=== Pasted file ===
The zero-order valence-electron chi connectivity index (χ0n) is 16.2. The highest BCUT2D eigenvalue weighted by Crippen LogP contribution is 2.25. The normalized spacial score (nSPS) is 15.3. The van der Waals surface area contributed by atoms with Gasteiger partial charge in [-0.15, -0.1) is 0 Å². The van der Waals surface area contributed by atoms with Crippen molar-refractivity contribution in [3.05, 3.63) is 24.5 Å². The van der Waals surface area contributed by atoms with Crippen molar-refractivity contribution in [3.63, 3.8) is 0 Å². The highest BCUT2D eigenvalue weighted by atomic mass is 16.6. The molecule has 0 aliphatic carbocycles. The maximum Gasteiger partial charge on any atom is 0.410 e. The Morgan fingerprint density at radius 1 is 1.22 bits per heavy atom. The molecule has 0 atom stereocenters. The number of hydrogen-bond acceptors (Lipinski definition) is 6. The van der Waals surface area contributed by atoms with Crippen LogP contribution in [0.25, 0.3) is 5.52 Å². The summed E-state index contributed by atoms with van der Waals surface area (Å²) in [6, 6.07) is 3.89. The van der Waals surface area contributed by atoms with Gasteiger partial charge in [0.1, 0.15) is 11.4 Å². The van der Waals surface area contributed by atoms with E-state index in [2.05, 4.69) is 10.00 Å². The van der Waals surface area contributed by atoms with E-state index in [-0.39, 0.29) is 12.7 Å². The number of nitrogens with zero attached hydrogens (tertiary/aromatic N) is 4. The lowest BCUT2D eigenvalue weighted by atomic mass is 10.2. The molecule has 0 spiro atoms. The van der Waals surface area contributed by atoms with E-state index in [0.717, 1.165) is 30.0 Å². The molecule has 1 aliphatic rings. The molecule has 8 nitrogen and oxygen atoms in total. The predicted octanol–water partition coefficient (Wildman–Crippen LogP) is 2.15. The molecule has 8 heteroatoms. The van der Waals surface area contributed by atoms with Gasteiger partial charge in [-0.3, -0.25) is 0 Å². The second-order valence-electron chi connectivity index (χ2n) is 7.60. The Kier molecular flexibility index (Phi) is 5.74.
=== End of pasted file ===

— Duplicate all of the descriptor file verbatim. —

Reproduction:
The zero-order valence-electron chi connectivity index (χ0n) is 16.2. The highest BCUT2D eigenvalue weighted by Crippen LogP contribution is 2.25. The normalized spacial score (nSPS) is 15.3. The van der Waals surface area contributed by atoms with Gasteiger partial charge in [-0.15, -0.1) is 0 Å². The van der Waals surface area contributed by atoms with Crippen molar-refractivity contribution in [3.05, 3.63) is 24.5 Å². The van der Waals surface area contributed by atoms with Crippen molar-refractivity contribution in [3.63, 3.8) is 0 Å². The highest BCUT2D eigenvalue weighted by atomic mass is 16.6. The molecule has 0 aliphatic carbocycles. The maximum Gasteiger partial charge on any atom is 0.410 e. The Morgan fingerprint density at radius 1 is 1.22 bits per heavy atom. The molecule has 0 atom stereocenters. The number of hydrogen-bond acceptors (Lipinski definition) is 6. The van der Waals surface area contributed by atoms with Crippen LogP contribution in [0.25, 0.3) is 5.52 Å². The summed E-state index contributed by atoms with van der Waals surface area (Å²) in [6, 6.07) is 3.89. The van der Waals surface area contributed by atoms with Gasteiger partial charge in [0.1, 0.15) is 11.4 Å². The van der Waals surface area contributed by atoms with E-state index in [2.05, 4.69) is 10.00 Å². The van der Waals surface area contributed by atoms with E-state index in [-0.39, 0.29) is 12.7 Å². The number of nitrogens with zero attached hydrogens (tertiary/aromatic N) is 4. The lowest BCUT2D eigenvalue weighted by atomic mass is 10.2. The molecule has 0 spiro atoms. The van der Waals surface area contributed by atoms with E-state index in [0.717, 1.165) is 30.0 Å². The molecule has 1 aliphatic rings. The molecule has 8 nitrogen and oxygen atoms in total. The predicted octanol–water partition coefficient (Wildman–Crippen LogP) is 2.15. The molecule has 8 heteroatoms. The van der Waals surface area contributed by atoms with Gasteiger partial charge in [-0.3, -0.25) is 0 Å². The second-order valence-electron chi connectivity index (χ2n) is 7.60. The Kier molecular flexibility index (Phi) is 5.74.